Florida's matchup against LSU on Saturday naturally evokes memories of last season's 41-11 beatdown, but this isnít the same Tigers team.
The 2011 group was utterly dominant until the national title game. Sure, they couldnít pass, but the defense was unflappable and the running game was unstoppable.
The 2012 version of LSU has many flaws, meaning Florida has a better chance to pull an upset on Saturday than the Tigers' No. 4 ranking might suggest.
In a 12-10 win against Auburn on Sept. 22 and a 38-22 win against Towson on Saturday, LSU's shortcomings were on display.
Leading up to Saturday, coach Les Miles talked about wanting to make improvements and iron out the wrinkles following the disappointment against Auburn.
After another poor showing, Miles described the mood in the locker room as somber.
"To say that we made improvement, I canít say that," Miles said.
"I'd have to say it was the same style of football that we played last week."
Perhaps the Tigers' most glaring weakness is the lack of a passing game.
Whether it's the transition to Zach Mettenberger at quarterback or the loss of Rueben Randle at wideout, the Tigers haven't been able to move the ball through the air.
LSU has the nation's 95th-ranked passing attack, with just 203.2 yards per game.
Despite a concerted effort to get the passing game going — Mettenberger threw 26 times, including four in a row with LSU already up 31-16 midway through the fourth quarter — LSU tallied only 238 yards through the air.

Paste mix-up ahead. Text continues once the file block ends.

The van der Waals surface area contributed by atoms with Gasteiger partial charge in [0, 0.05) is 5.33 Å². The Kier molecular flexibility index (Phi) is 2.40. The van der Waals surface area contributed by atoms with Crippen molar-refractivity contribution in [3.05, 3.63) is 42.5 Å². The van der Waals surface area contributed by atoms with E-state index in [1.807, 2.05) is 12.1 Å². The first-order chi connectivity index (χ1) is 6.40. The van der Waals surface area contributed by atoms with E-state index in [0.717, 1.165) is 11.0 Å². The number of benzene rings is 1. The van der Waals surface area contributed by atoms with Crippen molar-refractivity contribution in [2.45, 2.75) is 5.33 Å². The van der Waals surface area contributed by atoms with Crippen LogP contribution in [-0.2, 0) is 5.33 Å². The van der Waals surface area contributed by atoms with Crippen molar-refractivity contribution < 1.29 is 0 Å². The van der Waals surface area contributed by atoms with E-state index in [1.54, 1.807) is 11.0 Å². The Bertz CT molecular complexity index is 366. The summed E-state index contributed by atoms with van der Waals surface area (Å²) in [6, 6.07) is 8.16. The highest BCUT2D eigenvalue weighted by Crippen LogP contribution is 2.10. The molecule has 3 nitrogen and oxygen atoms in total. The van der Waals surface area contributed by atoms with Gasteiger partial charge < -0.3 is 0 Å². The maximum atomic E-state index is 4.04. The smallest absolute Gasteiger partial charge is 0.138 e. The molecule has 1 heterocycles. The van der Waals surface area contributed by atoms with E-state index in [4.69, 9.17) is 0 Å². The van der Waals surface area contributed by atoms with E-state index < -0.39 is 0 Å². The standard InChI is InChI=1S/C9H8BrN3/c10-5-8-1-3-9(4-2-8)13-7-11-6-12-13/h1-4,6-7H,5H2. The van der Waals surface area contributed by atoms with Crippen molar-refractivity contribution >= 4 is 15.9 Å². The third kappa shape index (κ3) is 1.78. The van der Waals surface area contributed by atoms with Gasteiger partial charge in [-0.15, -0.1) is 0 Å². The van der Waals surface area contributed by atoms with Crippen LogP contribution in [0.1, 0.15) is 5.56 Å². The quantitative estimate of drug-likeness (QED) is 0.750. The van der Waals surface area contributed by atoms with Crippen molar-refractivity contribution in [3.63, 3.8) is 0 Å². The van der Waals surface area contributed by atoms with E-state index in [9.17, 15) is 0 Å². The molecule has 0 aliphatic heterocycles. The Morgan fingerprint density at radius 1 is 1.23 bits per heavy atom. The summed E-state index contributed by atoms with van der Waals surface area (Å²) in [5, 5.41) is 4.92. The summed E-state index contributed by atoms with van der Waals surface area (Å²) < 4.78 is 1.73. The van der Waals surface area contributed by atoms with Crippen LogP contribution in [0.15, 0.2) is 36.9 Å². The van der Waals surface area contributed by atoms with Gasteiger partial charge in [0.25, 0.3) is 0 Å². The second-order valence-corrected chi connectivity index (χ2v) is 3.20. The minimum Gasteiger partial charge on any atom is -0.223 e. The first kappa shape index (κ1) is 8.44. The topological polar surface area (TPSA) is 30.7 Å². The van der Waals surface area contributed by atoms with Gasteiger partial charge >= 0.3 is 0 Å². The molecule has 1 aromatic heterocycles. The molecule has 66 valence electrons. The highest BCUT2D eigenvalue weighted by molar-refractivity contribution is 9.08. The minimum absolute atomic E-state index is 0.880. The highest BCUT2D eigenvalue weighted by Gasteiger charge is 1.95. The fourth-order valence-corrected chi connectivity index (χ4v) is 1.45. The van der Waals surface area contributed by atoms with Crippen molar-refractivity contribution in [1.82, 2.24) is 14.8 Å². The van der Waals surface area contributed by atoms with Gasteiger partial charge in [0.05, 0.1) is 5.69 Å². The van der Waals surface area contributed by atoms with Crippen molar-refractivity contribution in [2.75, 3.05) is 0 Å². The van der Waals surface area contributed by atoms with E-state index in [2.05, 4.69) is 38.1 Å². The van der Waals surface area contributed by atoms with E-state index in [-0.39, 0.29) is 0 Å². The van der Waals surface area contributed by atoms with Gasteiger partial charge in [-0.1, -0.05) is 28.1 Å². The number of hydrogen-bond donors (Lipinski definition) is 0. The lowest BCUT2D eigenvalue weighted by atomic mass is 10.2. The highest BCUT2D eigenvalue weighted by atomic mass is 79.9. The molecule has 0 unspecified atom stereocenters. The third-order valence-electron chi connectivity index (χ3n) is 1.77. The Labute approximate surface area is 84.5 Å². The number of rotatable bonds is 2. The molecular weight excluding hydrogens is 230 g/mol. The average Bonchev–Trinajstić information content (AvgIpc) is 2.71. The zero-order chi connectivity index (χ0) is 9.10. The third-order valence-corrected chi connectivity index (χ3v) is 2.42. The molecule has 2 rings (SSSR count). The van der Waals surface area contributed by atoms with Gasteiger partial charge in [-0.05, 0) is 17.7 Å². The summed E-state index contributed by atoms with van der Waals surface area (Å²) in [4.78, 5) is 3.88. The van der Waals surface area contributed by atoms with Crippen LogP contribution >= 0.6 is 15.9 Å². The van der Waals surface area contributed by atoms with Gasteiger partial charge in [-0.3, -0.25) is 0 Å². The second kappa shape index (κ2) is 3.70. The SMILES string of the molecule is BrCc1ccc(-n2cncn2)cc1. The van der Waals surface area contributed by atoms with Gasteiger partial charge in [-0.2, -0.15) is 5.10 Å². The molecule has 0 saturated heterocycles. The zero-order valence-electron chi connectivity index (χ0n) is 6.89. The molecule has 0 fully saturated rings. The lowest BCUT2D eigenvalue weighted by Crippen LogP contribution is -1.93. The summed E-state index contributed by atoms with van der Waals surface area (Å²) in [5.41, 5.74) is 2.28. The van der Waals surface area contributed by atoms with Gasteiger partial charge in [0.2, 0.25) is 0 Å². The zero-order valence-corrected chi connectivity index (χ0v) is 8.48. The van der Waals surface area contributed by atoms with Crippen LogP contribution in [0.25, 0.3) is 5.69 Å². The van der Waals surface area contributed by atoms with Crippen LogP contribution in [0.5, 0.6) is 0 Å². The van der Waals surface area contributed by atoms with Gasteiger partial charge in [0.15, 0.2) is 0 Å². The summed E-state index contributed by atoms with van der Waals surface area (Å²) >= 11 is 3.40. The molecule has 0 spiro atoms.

Mettenberger missed multiple open throws, and his receivers compounded the issue with drops.
The rain in Death Valley made for an easy excuse, but that isnít nearly enough to justify LSU's five fumbles.
And it has nothing to do with the Tigers committing 10 penalties for 69 yards, a recurring trend for a group that ranks No. 110 nationally with 8.4 penalties per game.
"It was just sloppy play," Mettenberger said.
"We have been sloppy week in and week out. We have to clean it up. Right now we are not playing LSU football. Iím very disappointed in myself and the team right now."
The sloppy play wasnít limited to the offense.
An experienced and supremely talented defense missed tackle after tackle.
Yes, the outfit is still in the top 10 against both the run and the pass.
Multiple players will make a lot of money in the NFL.
But, right now, they're a little vulnerable.
Especially against an offense like Florida's, which will aim to establish itself physically and grind it out on the ground.
LSU defensive ends Barkevious Mingo and Sam Montgomery have a chance to be top-10 NFL Draft picks. But Mingo is 240 pounds, and Montgomery is 260. Theyíre speed rushers, not run-stuffers.
The Tigers don't have a defensive lineman who weighs more than 308 pounds.
Against a Florida offensive line that continually boasts improved size, strength and toughness because of its work in the weight room during the offseason, this could be a favorable matchup.
Of course, there's always the possibility LSU snaps out of it.
Maybe Towson was LSU's version of Bowling Green.
The Tigers played sub-optimally by choice to try to iron out some wrinkles, and they'll kick it into high gear against a legitimate opponent.
But if they don't, a surprisingly strong Florida team will have a good shot at its most shocking win yet; one that would propel UF into the type of title discussion few expected we'd hear this season.
Contact Greg Luca at firstname.lastname@example.org.